In the ninth chapter of John, Jesus came upon a man who had been blind since birth. (John 9:1-7) He had only known darkness. He must have been a familiar character. The disciples recognized him, and they knew his story. They asked Jesus the question every generation has asked: Why do good people have to suffer? In their generation, it was a common belief that sin caused suffering. The man was suffering, so who sinned? Did the blind man sin in the womb, causing his suffering? (They believed the unborn could sin.) Or, did the blind man’s parents cause his suffering? They waited for Jesus’s answer, but it never came. Instead, Jesus exposes a bigger issue. Jesus begins to speak of his own Messiahship. The scene is crude. Jesus spat on the ground and made mud from his own saliva. He took that mud and rubbed it into the man’s eyes. (I wouldn’t recommend this practice at home. I am sure it is not endorsed by the American Medical Association.) Then, Jesus instructs the man to go and wash his eyes in a near-by pool. When he did, the man could suddenly see, for the first time in his life. His dark days were over. There are two things you need to know. First, of all the miracles Jesus performed, restoring someone’s sight was the most popular. Second, giving sight to the blind was a sign of Messiahship. In verse five he says it clearly, I am the light of the world. The darkness of this man’s life was relieved by the light of Jesus. Without Jesus, the man would have lived the rest of his life hopeless and in the dark. With Jesus, there is always hope.
In many ways we play the part of the blind man. There is a surplus of darkness in our world. I am not just talking about complex international issues, like North Korea, poverty, or climate change. I am not talking about our complex national problems, like racism, healthcare, or Washington DC. I am talking about the darkness in our personal lives. They remind us of a simple truth. Life is hard! You know it is true. You don’t have to be a minister listening to the hard lives of the people within this church. You have ears; just listen to the sad stories of the people in your life. How many people do you know right now that are dealing with a health problem? It isn’t just cancer. Every day we seem to be introduced to a new disease and condition. Sometimes there is a cure and sometimes there is not. Sometimes our health problems lead to financial problems. The number one reason people declare bankruptcy is unpaid medical bills. How many people do you know who are struggling with their personal finances? There just doesn’t seem to be enough money. How many people do you know who are struggling with a broken relationship? Your brother lives a mile away, but you feel a million miles apart. You haven’t spoken to him in years. How many lonely people do you know? I could go on, but I won’t. You get the point. Life is hard! In many ways we are like the blind man sitting on the side of the road with dead eyes. We are living in the dark with no hope of relief. When Jesus says, “I am the light of the world,” we listen because we are tired of living in the dark without hope.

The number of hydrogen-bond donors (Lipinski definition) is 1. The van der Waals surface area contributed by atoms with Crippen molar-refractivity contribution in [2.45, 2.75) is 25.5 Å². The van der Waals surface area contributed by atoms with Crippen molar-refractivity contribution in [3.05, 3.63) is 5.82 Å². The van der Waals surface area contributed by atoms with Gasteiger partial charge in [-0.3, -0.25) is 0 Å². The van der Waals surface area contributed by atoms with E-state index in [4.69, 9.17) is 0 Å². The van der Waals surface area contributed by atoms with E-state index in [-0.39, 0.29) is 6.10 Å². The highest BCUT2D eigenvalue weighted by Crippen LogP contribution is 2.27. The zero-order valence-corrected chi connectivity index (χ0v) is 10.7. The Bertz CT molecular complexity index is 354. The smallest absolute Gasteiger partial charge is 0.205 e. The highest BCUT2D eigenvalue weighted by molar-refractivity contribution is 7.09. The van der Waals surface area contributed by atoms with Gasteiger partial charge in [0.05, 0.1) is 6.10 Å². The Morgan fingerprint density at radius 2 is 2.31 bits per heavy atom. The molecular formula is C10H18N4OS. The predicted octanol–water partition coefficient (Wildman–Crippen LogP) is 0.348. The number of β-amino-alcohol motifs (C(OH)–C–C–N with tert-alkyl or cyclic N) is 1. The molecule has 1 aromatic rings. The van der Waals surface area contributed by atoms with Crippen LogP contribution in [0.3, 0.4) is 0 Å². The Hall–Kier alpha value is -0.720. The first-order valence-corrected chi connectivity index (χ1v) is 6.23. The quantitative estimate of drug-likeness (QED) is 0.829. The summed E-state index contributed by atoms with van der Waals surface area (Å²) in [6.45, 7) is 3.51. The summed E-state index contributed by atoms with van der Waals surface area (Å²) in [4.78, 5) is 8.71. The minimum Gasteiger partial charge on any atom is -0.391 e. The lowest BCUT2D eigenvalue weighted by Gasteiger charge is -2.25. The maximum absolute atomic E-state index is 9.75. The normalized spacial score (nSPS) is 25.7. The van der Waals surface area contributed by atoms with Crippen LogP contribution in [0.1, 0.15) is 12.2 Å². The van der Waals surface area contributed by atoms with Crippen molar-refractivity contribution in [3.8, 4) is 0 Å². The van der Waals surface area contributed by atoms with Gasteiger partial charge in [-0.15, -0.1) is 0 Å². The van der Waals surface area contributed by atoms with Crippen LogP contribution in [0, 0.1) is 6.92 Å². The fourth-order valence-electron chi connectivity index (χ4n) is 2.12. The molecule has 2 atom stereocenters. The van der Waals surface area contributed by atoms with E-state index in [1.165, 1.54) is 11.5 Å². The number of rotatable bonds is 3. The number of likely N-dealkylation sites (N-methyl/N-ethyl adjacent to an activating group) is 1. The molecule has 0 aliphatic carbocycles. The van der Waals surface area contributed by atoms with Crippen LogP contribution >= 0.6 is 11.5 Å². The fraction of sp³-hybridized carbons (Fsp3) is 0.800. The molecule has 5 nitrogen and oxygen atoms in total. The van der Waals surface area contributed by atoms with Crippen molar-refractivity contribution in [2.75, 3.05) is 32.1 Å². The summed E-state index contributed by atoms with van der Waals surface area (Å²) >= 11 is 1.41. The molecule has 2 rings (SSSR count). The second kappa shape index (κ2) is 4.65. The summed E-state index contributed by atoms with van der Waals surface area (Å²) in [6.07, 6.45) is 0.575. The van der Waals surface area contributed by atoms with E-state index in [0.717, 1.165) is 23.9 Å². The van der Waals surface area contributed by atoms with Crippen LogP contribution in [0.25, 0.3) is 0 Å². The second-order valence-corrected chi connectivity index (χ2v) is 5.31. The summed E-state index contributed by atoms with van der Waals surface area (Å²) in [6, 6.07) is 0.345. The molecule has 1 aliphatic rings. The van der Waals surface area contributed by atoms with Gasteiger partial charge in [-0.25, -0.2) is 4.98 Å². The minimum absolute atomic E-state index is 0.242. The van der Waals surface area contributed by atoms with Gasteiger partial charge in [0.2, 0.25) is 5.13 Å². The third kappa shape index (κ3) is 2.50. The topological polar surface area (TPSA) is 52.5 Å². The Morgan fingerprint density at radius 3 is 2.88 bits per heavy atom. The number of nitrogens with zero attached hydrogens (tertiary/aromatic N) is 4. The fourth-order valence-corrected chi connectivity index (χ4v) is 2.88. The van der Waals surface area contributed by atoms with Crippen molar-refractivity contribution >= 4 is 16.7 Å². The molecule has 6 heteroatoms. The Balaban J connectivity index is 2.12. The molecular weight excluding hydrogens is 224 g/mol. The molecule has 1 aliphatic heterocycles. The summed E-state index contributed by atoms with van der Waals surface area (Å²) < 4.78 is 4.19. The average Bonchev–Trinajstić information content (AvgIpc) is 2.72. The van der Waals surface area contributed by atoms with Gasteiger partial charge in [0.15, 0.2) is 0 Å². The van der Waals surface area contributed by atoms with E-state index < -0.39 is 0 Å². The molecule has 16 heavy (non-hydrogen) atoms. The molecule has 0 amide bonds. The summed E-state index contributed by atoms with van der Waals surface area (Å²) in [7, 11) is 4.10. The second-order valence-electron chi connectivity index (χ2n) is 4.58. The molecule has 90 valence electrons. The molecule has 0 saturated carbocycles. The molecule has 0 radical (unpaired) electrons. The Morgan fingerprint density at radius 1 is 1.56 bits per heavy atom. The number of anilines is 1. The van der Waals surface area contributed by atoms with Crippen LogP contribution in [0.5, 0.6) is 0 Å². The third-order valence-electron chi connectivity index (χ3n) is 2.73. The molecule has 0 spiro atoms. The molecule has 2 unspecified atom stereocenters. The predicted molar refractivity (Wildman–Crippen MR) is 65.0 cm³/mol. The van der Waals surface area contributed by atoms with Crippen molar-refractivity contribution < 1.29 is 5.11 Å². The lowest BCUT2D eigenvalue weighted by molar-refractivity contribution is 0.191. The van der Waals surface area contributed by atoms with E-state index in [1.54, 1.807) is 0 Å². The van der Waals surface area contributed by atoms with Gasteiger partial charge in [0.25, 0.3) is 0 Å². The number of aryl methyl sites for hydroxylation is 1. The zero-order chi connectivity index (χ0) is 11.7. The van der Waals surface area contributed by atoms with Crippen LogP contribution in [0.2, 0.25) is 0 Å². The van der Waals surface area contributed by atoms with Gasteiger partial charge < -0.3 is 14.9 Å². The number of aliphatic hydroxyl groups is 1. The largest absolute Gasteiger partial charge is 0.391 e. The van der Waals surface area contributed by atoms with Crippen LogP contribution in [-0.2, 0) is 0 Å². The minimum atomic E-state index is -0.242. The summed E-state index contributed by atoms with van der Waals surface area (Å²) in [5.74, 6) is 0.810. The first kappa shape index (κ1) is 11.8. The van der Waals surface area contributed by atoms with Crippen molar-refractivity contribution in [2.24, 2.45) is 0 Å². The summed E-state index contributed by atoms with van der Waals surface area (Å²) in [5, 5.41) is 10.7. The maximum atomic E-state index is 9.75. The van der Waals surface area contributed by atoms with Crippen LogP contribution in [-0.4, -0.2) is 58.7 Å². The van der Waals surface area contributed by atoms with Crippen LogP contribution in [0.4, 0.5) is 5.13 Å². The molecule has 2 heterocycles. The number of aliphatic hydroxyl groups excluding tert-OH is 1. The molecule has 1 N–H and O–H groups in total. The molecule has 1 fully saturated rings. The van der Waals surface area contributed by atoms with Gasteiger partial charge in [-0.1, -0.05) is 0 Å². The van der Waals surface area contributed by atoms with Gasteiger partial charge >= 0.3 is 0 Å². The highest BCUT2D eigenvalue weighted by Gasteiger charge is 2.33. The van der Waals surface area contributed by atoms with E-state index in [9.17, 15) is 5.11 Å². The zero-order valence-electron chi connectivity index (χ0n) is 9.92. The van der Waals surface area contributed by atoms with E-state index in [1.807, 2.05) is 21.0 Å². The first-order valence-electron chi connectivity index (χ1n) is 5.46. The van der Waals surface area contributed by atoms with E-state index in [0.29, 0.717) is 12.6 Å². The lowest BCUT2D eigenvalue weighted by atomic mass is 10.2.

It was last Saturday night. I came back to the church to lock up. The birthday party for the one-year-old was over, and the family was finished cleaning up. For a few minutes, I stood in the fellowship hall and talked to the family. They were both excited and tired. When the moment came to say good-bye, the mother walked to the light switch and said, “Russ, do you want me to turn the lights off?” I said, “Sure!” The baby’s grandmother said, “Russ has been here so long he can find his way in the dark.” When the lights went off, they left, and I maneuvered in the dark. I headed to the kitchen. When I got to the kitchen, I made a right hand turn and headed toward my office. The problem is, I turned too sharp, and I hit my thigh on the counter. I won’t show it to you, but I have a bruise on my thigh. It is not fatal, but I wished I had turned the light on. It is much easier to maneuver in the light!
There is a Christian blog by the name of Unlocking the Bible. It is written by a woman named Kristen Wetherell. On October 14, 2014, she posted an article called Five Reasons You Should have Hope. The five reasons are found in Psalm 130. I would encourage you to claim Psalm 130 the next time you are in a dark place. I think the five reasons have some merit. Each one is enhanced by the light of the world, Jesus. This is the first one.
Always have hope because God hears you! Psalm 130:1-2 says, “Out of the depths I cry to you, Lord; O Lord, hear my voice. Let your ears be attentive to my cry for mercy.” In the seventeenth chapter of Matthew (Matthew 17:14-18) there is another healing story. Jesus healed a boy from violent seizures. The seizures were so violent the boy had fallen into fires and water. What always grabs me about that story is the boy’s father. The man fought through a big crowd to get to Jesus. However, that also means Jesus heard the father through the great crowd. That is important for one reason. Our world is calling out to God for help, but God hears our individual prayers. God can isolate the individual voice in the crowd of desperate voices. Always have hope, because God hears you! Jesus is the light of the world.